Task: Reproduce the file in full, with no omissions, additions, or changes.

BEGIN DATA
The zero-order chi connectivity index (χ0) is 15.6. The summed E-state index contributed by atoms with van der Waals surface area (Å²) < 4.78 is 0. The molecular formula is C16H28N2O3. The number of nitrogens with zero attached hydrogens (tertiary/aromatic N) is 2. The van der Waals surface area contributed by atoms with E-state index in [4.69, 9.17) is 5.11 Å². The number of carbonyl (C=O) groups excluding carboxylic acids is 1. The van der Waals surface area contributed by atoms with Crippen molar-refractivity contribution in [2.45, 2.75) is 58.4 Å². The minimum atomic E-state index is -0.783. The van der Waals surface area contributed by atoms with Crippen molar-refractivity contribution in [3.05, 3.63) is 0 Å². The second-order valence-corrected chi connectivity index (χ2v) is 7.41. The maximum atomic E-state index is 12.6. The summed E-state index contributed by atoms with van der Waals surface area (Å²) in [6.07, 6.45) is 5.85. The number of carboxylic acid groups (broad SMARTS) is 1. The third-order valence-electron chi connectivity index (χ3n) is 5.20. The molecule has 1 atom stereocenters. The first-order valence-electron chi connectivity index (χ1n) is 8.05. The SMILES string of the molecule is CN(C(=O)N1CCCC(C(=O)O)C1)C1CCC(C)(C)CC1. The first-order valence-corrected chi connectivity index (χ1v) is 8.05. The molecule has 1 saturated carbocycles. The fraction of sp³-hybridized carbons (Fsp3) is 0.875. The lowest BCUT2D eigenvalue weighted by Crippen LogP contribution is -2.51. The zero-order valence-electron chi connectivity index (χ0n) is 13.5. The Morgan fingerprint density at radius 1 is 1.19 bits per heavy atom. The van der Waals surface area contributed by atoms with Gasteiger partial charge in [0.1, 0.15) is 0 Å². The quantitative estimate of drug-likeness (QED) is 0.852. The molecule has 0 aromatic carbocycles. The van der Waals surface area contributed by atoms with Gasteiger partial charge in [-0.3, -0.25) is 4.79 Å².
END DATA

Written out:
The zero-order chi connectivity index (χ0) is 15.6. The summed E-state index contributed by atoms with van der Waals surface area (Å²) < 4.78 is 0. The molecular formula is C16H28N2O3. The number of nitrogens with zero attached hydrogens (tertiary/aromatic N) is 2. The van der Waals surface area contributed by atoms with E-state index in [4.69, 9.17) is 5.11 Å². The number of carbonyl (C=O) groups excluding carboxylic acids is 1. The van der Waals surface area contributed by atoms with Crippen molar-refractivity contribution in [2.45, 2.75) is 58.4 Å². The minimum atomic E-state index is -0.783. The van der Waals surface area contributed by atoms with Crippen molar-refractivity contribution in [3.05, 3.63) is 0 Å². The second-order valence-corrected chi connectivity index (χ2v) is 7.41. The maximum atomic E-state index is 12.6. The summed E-state index contributed by atoms with van der Waals surface area (Å²) in [6.07, 6.45) is 5.85. The number of carboxylic acid groups (broad SMARTS) is 1. The third-order valence-electron chi connectivity index (χ3n) is 5.20. The molecule has 1 atom stereocenters. The first-order valence-electron chi connectivity index (χ1n) is 8.05. The SMILES string of the molecule is CN(C(=O)N1CCCC(C(=O)O)C1)C1CCC(C)(C)CC1. The first-order valence-corrected chi connectivity index (χ1v) is 8.05. The molecule has 1 saturated carbocycles. The fraction of sp³-hybridized carbons (Fsp3) is 0.875. The lowest BCUT2D eigenvalue weighted by Crippen LogP contribution is -2.51. The zero-order valence-electron chi connectivity index (χ0n) is 13.5. The Morgan fingerprint density at radius 1 is 1.19 bits per heavy atom. The van der Waals surface area contributed by atoms with Gasteiger partial charge in [0.1, 0.15) is 0 Å². The quantitative estimate of drug-likeness (QED) is 0.852. The molecule has 0 aromatic carbocycles. The van der Waals surface area contributed by atoms with Gasteiger partial charge in [-0.3, -0.25) is 4.79 Å².